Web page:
What is Lean Six Sigma : by John Dennis MBA PMP ICBB
1. What is Lean Six Sigma ?
Most of its principles, methods, tools and techniques have been developed over many decades and even centuries…however the term ‘Lean’ developed out of the effective implementation of these principles, methods, tools and techniques by Toyota car manufacturing in the 1960’s, 70’s and 80’s and the term ‘Six Sigma’ was coined by Motorola in the 1980’s as the name for their Quality improvement program. Six Sigma, a data-driven approach to eliminate defects in processes, was introduced and developed at Motorola. Statistical analyses of processes are combined with organizational rewards. Six Sigma evolved side-by-side with Lean, and although once independent entities, they are now combined.
2 : How does Lean Six Sigma help businesses ?
Lean Six Sigma specifically offers the following benefits:
- Improved Quality of products and services
- Lower amounts of defects, scrap and rework
- Improved delivery times
- Reduced waiting times
- Reduced costs
- Improved customer satisfaction
- Improved employee morale
3 : Who uses Lean Six Sigma ?
Lean Six Sigma is used by both manufacturing and service industries across all sectors and all sizes of business.
- Health Services
- Financial Services
- Government Services
- Oil and Gas Services
- Logistics and Supply Chain Services
Many of the World’s top organizations run Lean Six Sigma programs.For example :
- Denver Health Care
- U.S. Army ( United States Military )
- General Electric
4 : What is Six Sigma ?
Six Sigma is a well defined, customer focused management system that strives for the delivery of near-perfect products or services. Six Sigma’s goals are to reduce defects and variation so that processes are more consistent and predictable. Originated by Motorola in the 1980s, and successfully used and promoted by both General Electric (GE) and Honeywell ( Allied Signal ) in the 1990’s, Six Sigma is now used in many diverse industries from Auto Manufacturing to Healthcare to Pharmaceutical companies. Like Lean, Six Sigma places the customer first. It embraces data and more advanced statistical methods to make sound decisions as to the true root cause of problems and variation within processes. What has made Six Sigma so popular is the money it has saved companies in the reduction of their ‘Cost of Poor Quality’ (COPQ), from previous industry estimates of over 25% ( of total production costs ) down to less than 1% for true ‘Six Sigma’ companies. Six Sigma follows the DMAIC ( Define, Measure, Analyse, Improve and Control) methodology for problem solving in processes and the reduction of variation. This is sometimes a better approach than the more traditional PDCA ( used in Lean ) due to the emphasis on measurement of data from the process and statistical analysis of the data as a means to determining the root cause of the problem and variation. Six Sigma also focuses on Statistical Process Control ( SPC ) methods for monitoring and controlling processes to ensure that they continue to be stable and predictable.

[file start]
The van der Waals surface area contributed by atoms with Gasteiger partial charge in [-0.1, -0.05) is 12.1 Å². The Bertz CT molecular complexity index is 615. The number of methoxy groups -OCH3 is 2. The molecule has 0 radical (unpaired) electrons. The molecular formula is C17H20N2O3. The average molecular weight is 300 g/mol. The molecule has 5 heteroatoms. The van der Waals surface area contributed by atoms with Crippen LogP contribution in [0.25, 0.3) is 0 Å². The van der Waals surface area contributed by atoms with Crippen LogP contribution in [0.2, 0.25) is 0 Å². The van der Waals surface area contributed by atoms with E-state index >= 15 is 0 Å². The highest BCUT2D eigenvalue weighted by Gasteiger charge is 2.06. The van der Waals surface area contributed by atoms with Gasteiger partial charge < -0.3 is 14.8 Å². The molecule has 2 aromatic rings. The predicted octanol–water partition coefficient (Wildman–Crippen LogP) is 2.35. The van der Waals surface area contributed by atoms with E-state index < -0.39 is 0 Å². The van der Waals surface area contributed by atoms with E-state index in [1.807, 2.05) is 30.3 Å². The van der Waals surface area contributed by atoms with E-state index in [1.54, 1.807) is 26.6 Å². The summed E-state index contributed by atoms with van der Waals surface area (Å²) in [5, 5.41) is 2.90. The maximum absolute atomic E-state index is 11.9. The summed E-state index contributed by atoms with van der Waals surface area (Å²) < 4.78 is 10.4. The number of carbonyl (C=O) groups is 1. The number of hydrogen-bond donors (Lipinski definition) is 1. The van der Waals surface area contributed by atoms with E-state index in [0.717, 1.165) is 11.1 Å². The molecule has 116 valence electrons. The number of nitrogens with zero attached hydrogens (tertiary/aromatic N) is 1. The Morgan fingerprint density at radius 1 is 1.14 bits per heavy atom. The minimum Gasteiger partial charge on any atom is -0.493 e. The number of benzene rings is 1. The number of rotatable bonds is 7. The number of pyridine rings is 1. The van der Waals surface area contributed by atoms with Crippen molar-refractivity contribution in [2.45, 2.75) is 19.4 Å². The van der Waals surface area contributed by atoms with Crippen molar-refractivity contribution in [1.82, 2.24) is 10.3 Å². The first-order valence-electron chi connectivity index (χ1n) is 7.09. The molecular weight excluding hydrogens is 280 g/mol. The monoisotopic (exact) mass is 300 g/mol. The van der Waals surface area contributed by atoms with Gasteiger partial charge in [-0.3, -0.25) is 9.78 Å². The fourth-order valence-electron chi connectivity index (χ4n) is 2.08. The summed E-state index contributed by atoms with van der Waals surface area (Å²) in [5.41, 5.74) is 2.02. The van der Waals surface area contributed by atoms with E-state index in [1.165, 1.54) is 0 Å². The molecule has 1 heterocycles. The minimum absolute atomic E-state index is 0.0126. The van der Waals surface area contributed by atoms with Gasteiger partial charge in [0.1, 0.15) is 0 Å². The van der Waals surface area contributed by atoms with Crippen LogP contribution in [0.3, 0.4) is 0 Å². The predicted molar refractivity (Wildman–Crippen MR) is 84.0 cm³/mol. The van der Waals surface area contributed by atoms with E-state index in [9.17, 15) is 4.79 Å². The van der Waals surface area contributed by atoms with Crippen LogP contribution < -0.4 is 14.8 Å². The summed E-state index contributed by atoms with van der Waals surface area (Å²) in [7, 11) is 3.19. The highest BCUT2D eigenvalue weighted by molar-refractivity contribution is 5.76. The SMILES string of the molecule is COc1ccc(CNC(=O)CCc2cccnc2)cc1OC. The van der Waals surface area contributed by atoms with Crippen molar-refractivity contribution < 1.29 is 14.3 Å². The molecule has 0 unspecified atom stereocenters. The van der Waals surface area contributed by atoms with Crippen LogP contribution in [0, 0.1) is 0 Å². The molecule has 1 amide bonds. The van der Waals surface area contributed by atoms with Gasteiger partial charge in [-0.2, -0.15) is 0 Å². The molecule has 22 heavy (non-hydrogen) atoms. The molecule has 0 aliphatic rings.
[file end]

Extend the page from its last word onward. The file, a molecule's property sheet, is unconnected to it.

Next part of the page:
What is Lean Six Sigma?
Peter Sherman, CMBB, CQE, CSCP
First Published :Quality Magazine : July 7th 2014
Let's review what is Lean Six Sigma.
Lean focuses on value through the relentless elimination of waste and acceleration in the velocity of processes. Its origins can be traced to Henry Ford of Ford Motor Company and Taiichi Ohno of Toyota. Value is defined in terms of what is important to the customer. Value-add work is something your customer is willing to pay for. For example, does the task add a desired function or feature to the product or service? Or does the task enable a competitive advantage (faster delivery, fewer defects, lower price)? Non-value work, or waste, includes activities the customer is not willing to pay for.
There are eight commonly known forms of waste that can be remembered using the acronym DOWNTIME: Defects, Overproduction, Waiting, Non-Essential Processing, Transportation, Inventory (too much or too little), Motion, and Employee Creativity. Increasing the velocity of processes is not about working faster, but speeding up the entire end-to-end process or lead time. Think of lead time as the time it takes once you order a book from Amazon to the time you receive the book.